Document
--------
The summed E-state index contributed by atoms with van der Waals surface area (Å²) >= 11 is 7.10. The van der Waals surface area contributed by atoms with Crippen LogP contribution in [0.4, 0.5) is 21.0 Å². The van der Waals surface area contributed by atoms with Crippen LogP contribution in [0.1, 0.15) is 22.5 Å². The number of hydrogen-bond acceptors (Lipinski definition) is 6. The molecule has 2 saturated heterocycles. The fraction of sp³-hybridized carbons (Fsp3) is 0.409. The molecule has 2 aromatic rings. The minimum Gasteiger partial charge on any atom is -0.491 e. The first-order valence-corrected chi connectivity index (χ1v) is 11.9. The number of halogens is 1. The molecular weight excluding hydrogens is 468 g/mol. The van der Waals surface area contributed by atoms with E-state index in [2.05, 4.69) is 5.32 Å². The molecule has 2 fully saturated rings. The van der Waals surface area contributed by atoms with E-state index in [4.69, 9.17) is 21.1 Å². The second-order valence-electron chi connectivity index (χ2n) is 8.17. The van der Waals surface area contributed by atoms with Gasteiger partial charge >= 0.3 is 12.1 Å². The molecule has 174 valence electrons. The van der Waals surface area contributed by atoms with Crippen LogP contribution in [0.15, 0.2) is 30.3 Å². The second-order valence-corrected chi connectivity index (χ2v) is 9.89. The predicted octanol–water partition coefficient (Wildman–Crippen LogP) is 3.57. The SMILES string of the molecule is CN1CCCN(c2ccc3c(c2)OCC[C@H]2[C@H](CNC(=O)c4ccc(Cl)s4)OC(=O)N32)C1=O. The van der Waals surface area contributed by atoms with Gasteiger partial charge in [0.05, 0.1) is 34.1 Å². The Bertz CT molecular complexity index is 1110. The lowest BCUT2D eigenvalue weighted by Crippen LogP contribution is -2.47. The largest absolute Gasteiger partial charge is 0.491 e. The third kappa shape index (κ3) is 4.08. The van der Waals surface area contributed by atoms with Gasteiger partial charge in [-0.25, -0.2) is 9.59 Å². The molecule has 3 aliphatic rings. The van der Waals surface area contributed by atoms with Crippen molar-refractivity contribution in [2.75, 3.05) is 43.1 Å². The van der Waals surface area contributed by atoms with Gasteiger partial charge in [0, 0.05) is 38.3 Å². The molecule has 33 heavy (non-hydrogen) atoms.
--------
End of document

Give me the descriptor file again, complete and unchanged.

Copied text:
The summed E-state index contributed by atoms with van der Waals surface area (Å²) >= 11 is 7.10. The van der Waals surface area contributed by atoms with Crippen LogP contribution in [0.4, 0.5) is 21.0 Å². The van der Waals surface area contributed by atoms with Crippen LogP contribution in [0.1, 0.15) is 22.5 Å². The number of hydrogen-bond acceptors (Lipinski definition) is 6. The molecule has 2 saturated heterocycles. The fraction of sp³-hybridized carbons (Fsp3) is 0.409. The molecule has 2 aromatic rings. The minimum Gasteiger partial charge on any atom is -0.491 e. The first-order valence-corrected chi connectivity index (χ1v) is 11.9. The number of halogens is 1. The molecular weight excluding hydrogens is 468 g/mol. The van der Waals surface area contributed by atoms with E-state index in [2.05, 4.69) is 5.32 Å². The molecule has 2 fully saturated rings. The van der Waals surface area contributed by atoms with E-state index in [4.69, 9.17) is 21.1 Å². The second-order valence-electron chi connectivity index (χ2n) is 8.17. The van der Waals surface area contributed by atoms with Gasteiger partial charge >= 0.3 is 12.1 Å². The molecule has 174 valence electrons. The van der Waals surface area contributed by atoms with Crippen LogP contribution in [0.15, 0.2) is 30.3 Å². The second-order valence-corrected chi connectivity index (χ2v) is 9.89. The predicted octanol–water partition coefficient (Wildman–Crippen LogP) is 3.57. The SMILES string of the molecule is CN1CCCN(c2ccc3c(c2)OCC[C@H]2[C@H](CNC(=O)c4ccc(Cl)s4)OC(=O)N32)C1=O. The van der Waals surface area contributed by atoms with Gasteiger partial charge in [0.05, 0.1) is 34.1 Å². The Bertz CT molecular complexity index is 1110. The lowest BCUT2D eigenvalue weighted by Crippen LogP contribution is -2.47. The largest absolute Gasteiger partial charge is 0.491 e. The third kappa shape index (κ3) is 4.08. The van der Waals surface area contributed by atoms with Gasteiger partial charge in [-0.25, -0.2) is 9.59 Å². The molecule has 3 aliphatic rings. The van der Waals surface area contributed by atoms with Crippen molar-refractivity contribution in [2.75, 3.05) is 43.1 Å². The van der Waals surface area contributed by atoms with Gasteiger partial charge in [0, 0.05) is 38.3 Å². The molecule has 33 heavy (non-hydrogen) atoms.